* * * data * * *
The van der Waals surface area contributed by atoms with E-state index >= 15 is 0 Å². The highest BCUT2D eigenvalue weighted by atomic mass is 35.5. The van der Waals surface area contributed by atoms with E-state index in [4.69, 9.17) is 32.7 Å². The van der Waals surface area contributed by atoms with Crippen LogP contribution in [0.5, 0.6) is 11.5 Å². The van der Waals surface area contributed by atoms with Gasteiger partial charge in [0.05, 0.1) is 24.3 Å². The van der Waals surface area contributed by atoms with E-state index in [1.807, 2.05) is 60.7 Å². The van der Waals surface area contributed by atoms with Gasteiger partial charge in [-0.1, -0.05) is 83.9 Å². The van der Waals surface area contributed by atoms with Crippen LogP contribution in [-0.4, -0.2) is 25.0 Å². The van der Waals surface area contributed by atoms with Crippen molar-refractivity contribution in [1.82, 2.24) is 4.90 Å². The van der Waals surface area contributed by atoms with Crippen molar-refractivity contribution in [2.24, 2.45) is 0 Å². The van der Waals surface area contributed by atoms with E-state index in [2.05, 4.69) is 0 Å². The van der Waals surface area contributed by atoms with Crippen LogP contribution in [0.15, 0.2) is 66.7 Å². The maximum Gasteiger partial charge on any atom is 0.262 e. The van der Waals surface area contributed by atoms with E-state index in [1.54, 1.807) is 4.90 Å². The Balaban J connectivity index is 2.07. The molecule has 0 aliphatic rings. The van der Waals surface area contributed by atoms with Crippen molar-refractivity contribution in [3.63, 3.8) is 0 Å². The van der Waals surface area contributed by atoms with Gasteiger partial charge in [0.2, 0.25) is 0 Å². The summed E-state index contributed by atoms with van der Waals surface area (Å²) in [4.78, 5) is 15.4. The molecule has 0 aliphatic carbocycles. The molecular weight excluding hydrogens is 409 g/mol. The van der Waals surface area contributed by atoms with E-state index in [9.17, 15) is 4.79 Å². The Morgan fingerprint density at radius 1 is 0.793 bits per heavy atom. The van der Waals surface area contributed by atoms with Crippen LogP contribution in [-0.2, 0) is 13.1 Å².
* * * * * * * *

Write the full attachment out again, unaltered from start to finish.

The van der Waals surface area contributed by atoms with E-state index >= 15 is 0 Å². The highest BCUT2D eigenvalue weighted by atomic mass is 35.5. The van der Waals surface area contributed by atoms with E-state index in [4.69, 9.17) is 32.7 Å². The van der Waals surface area contributed by atoms with Crippen LogP contribution in [0.5, 0.6) is 11.5 Å². The van der Waals surface area contributed by atoms with Gasteiger partial charge in [0.05, 0.1) is 24.3 Å². The van der Waals surface area contributed by atoms with E-state index in [1.807, 2.05) is 60.7 Å². The van der Waals surface area contributed by atoms with Gasteiger partial charge in [-0.1, -0.05) is 83.9 Å². The van der Waals surface area contributed by atoms with Crippen LogP contribution in [-0.4, -0.2) is 25.0 Å². The van der Waals surface area contributed by atoms with Crippen molar-refractivity contribution in [1.82, 2.24) is 4.90 Å². The van der Waals surface area contributed by atoms with Crippen molar-refractivity contribution in [2.24, 2.45) is 0 Å². The van der Waals surface area contributed by atoms with E-state index in [2.05, 4.69) is 0 Å². The van der Waals surface area contributed by atoms with Crippen LogP contribution in [0.15, 0.2) is 66.7 Å². The maximum Gasteiger partial charge on any atom is 0.262 e. The van der Waals surface area contributed by atoms with E-state index in [1.54, 1.807) is 4.90 Å². The Balaban J connectivity index is 2.07. The molecule has 0 aliphatic rings. The van der Waals surface area contributed by atoms with Crippen molar-refractivity contribution in [3.63, 3.8) is 0 Å². The van der Waals surface area contributed by atoms with Gasteiger partial charge in [0.2, 0.25) is 0 Å². The summed E-state index contributed by atoms with van der Waals surface area (Å²) in [4.78, 5) is 15.4. The molecule has 0 aliphatic carbocycles. The molecular weight excluding hydrogens is 409 g/mol. The van der Waals surface area contributed by atoms with E-state index in [9.17, 15) is 4.79 Å². The Morgan fingerprint density at radius 1 is 0.793 bits per heavy atom. The van der Waals surface area contributed by atoms with Crippen LogP contribution in [-0.2, 0) is 13.1 Å².